Rebecca’s Private Idaho (09-01-2017)

Since Sjoert had to cancel due to an injury and I was the sole Baltimore representative, here’s my race report for Rebecca’s Private Idaho!

Short version: it was really great, please come do it again with me another year.
– Idaho is beautiful and Rebecca Rusch is super cool
– 30% of the racers are female, dammmnnnn!
– It’s a fundraiser for World Bicycle Relief, People for Bikes, and to clear unexploded landmines from Laos.
– Sun Valley also happens to have epic downhill mountain biking, which is what I got to spend the whole day doing before the race
– Everyone is super friendly and chill and awesome and it’s a weekend-long party
– Technically it’s less elevation than Hilly Billy, so why the hell not?
Long version: I decided to do this because, like 9 months ago, Ian sent out an email about all the reasons not to do Dirty Kanza, and Adrian responded with a list of videos of other epic gravel/mtb races.  I was watching the the video for RPI and thought, wait, is that… Trail Creek Pass?  It’s a one-lane gravel road, with a steep eight-hundred-foot drop on one side, no guard rail, and it goes over the Pioneer Mountains to connect Sun Valley to the Lost River Range, near my parents’ house.  It also happens to be my dad’s favorite terrifying shortcut and I flat-out refuse to drive on it.  So, I decided that I wanted to bike it?
There are actually 2 races, the 94-mile Big Potato, and the 54-mile Small Fry (oh Idaho).  They both do a nearly 2000′ straight climb up the pass, cross over into Big Lost River Valley, then the Big Potato drops into Copper Basin to do a loop with some more climbing, while the Small Fry diverts into Wild Horse Creek before turning around, and they both go back up the pass again.  I was super intimidated by the whole thing, and about having to race at elevation (race starts around 6000′ and climbs from there), so I did the 54-miler.
But, it actually wasn’t as awful as I expected!  Unlike Hilly Billy, I never actually wanted to lie down on the side of the road and die.  Luckily (?) there were a bunch of rockslides this spring, so they re-graded the road and it was probably in the best condition it’s been in for years.  Weather at previous races has apparently included 30 degrees and wet; snow at the top of the pass in early September; fierce headwinds; and looming forest fires; so 55-85 degrees, sunny and only a little smoky during the race was pretty great.
The race starts out on a few miles of slow-climbing roads before you hit the steep KOM/QOM section, which took me a god-awful 40 minutes to climb.  I don’t actually have a garmin because I would just stare at it the whole time and think about how many miles are left, so I was really grateful when a dude from Alaska rolled up next to me and yelled “we’re halfway up!”  And then pretty soon, we were somehow at the top of the pass!  The aid station at the top had roasted potatoes (of course) made by the Ketchum Fire Department & Rebecca’s mom, a campfire going (because it was still chilly in the morning), and a ton of snacks.  Then we got to bomb down a short descent into a beautiful open river valley with a view of the mountains, rode around on some low rolling hills, and then started back up again.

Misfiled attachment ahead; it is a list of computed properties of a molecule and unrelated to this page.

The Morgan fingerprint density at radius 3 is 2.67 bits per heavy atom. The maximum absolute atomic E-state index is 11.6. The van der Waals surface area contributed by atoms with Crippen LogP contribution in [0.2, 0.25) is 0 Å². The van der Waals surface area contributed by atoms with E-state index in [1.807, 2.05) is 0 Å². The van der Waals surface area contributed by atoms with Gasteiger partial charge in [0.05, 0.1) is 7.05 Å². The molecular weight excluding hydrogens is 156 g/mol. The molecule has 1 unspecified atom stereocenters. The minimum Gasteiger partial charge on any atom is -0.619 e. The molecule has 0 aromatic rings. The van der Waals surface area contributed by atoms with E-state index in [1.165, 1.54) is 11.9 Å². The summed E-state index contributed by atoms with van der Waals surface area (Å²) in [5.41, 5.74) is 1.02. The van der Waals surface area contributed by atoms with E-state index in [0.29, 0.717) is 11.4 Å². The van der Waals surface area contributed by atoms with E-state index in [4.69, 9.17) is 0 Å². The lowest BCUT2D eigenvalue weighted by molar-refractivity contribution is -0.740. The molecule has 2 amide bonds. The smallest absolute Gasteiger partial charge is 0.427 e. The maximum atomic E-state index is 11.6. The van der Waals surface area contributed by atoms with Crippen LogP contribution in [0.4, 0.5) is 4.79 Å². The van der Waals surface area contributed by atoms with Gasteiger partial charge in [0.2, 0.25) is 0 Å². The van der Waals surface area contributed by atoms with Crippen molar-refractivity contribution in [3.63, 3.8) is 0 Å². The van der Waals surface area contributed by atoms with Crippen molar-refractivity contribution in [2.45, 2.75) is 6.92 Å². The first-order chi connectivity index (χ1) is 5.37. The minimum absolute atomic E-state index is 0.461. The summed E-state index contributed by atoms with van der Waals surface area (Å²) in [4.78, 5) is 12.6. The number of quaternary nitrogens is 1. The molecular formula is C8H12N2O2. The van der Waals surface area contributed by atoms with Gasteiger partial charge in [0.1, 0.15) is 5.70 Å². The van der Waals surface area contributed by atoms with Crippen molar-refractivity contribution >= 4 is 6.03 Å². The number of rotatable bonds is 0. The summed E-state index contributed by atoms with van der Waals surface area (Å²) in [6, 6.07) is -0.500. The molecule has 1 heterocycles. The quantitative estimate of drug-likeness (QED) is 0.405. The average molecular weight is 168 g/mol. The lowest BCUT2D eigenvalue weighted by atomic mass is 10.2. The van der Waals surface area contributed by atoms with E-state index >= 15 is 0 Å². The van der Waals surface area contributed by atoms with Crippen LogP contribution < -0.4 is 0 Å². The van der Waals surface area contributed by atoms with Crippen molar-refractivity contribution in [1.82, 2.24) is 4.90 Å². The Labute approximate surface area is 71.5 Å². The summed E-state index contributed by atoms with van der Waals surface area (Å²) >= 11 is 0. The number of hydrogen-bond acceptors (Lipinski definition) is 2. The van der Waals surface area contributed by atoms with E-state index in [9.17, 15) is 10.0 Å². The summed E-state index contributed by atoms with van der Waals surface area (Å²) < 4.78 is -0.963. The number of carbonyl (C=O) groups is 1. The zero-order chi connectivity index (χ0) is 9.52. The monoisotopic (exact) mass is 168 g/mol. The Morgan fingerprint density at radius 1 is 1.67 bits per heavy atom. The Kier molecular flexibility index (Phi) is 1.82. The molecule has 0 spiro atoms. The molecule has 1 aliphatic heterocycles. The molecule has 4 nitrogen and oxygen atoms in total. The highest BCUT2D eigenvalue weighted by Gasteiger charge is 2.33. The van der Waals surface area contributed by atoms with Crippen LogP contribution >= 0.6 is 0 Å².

Honestly, the initial big climb sucked and all, but the absolute worst, most discouraging part was the 10 mile false flat, in a headwind, leading back up to the pass.  Luckily I caught on behind an older dude as we were starting back out of Wild Horse, and he said I could tag along with him as long as I did my share of pulling, and hopefully we could pick up some more people as we went.  It worked out super well: we got going at a pretty good pace, eventually picked up a train of seven people, everyone thanked each other when they took a turn at the front, and they even slowed down to wait for me when I dropped off the back once.  We hit the short steep climb back up the pass together, and as we were cresting the top again, one of them commented that, as the only one in the group on a mountain bike, I was going to eat up the gravel descent.  AND I DID, AND IT WAS AWESOME.  On the final, paved section, I hopped in behind a fast lady on a cross bike who was flying the whole way to the finish, which was of course next to a gun club where they were skeet-shooting.  It turns out I placed 16 out of like 110 women, which was seriously way better than I expected.  Now I have to do the full race next time?
Then, there was a massive party, and honestly, the only downside to this whole race was it was kinda lonely and I missed y’all.  Some dude from Kansas claimed they were the biggest partiers, and I was like, NO, TEAM BBC IS, THANK YOU V. MUCH.

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